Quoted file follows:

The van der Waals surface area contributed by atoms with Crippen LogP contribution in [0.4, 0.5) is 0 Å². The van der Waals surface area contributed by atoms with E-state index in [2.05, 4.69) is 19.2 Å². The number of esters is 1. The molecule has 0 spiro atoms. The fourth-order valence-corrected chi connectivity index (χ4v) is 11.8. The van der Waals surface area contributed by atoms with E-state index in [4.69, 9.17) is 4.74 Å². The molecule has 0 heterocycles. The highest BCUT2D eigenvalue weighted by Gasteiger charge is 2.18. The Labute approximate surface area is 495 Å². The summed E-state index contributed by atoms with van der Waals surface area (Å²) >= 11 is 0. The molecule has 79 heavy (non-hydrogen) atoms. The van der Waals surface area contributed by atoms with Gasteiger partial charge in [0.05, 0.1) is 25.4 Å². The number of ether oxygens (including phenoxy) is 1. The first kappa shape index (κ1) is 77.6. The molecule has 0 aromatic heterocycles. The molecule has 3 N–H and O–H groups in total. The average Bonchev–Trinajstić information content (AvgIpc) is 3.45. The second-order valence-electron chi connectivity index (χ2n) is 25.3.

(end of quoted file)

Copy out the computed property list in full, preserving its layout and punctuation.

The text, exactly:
The van der Waals surface area contributed by atoms with Crippen LogP contribution in [0.4, 0.5) is 0 Å². The van der Waals surface area contributed by atoms with E-state index in [2.05, 4.69) is 19.2 Å². The number of esters is 1. The molecule has 0 spiro atoms. The fourth-order valence-corrected chi connectivity index (χ4v) is 11.8. The van der Waals surface area contributed by atoms with E-state index in [4.69, 9.17) is 4.74 Å². The molecule has 0 heterocycles. The highest BCUT2D eigenvalue weighted by Gasteiger charge is 2.18. The Labute approximate surface area is 495 Å². The summed E-state index contributed by atoms with van der Waals surface area (Å²) >= 11 is 0. The molecule has 79 heavy (non-hydrogen) atoms. The van der Waals surface area contributed by atoms with Gasteiger partial charge in [0.05, 0.1) is 25.4 Å². The number of ether oxygens (including phenoxy) is 1. The first kappa shape index (κ1) is 77.6. The molecule has 0 aromatic heterocycles. The molecule has 3 N–H and O–H groups in total. The average Bonchev–Trinajstić information content (AvgIpc) is 3.45. The second-order valence-electron chi connectivity index (χ2n) is 25.3.